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Financial Journeys


Having the “talk”

The importance of discussing inheritance with your heirs

Home sweet home – for longer

You’ve achieved a level of financial success that allows you to share your wealth with the ones you love. Of course, a substantial inheritance is a generous gesture that also carries great responsibility. Having a series of conversations with your heirs – to openly discuss the transfer of wealth and what expectations come along with it – will make sure everyone is on the same page.

As you finalize estate plans and decide how you’ll distribute your fortune, it will benefit everyone involved to open lines of communication with presumed heirs. Oftentimes, your children have questions too, but money (especially large sums) feels like a taboo topic. They don’t want to seem greedy, for example. Give them permission to better understand your hopes for your family’s future.

Here’s what you should consider as you plan the conversation.


For transparency, it's ideal to include all involved parties in a group conversation, but you know the dynamics of your family best. You may opt to have one-on-one discussions first to go over details with individual heirs, then get the family together to touch on wider topics, like division of future caregiving responsibilities or carrying on certain values with the inheritance. Consider bringing in your advisor so your family can not only meet them but also feel comfortable asking any financial questions that arise over time.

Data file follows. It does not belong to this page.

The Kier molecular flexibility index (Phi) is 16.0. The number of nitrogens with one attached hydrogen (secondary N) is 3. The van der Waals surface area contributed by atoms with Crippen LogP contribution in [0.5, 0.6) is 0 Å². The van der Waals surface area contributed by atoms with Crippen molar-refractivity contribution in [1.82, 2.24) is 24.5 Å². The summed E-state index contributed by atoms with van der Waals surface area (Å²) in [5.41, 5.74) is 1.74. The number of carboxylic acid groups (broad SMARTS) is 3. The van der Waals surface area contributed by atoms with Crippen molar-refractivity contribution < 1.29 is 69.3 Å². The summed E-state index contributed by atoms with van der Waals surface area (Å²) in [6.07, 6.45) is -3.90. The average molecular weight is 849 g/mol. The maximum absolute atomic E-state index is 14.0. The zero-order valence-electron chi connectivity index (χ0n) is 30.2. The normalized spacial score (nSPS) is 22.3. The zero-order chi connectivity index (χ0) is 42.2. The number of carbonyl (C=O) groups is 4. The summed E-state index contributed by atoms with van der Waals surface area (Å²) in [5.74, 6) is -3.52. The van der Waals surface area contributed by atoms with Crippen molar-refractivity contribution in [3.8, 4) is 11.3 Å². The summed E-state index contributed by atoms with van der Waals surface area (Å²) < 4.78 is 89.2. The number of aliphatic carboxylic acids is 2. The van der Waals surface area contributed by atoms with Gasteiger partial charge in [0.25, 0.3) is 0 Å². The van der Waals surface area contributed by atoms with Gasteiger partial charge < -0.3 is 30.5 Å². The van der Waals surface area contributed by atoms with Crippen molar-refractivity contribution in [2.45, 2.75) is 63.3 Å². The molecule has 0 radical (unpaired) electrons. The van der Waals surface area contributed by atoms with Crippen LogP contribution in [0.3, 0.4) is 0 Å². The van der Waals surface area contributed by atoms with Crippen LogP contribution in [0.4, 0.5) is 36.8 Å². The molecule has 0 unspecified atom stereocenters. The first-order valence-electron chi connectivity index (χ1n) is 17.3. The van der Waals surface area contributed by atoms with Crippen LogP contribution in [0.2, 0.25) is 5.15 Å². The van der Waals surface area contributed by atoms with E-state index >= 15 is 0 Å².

Consider what needs to be said to your children before you set a meeting. Most important is to address exactly what’s being gifted and what’s not. Some other common threads are intentions for your wealth and how family changes may affect the inheritance. If wealth is being distributed unequally or you’ve decided all or some of your wealth will be donated to charity, it may be uncomfortable to talk about – but this just means it needs to be discussed. Make a to-do list so it doesn’t feel overwhelming and write out discussion points so you can rest assured you’ve covered everything.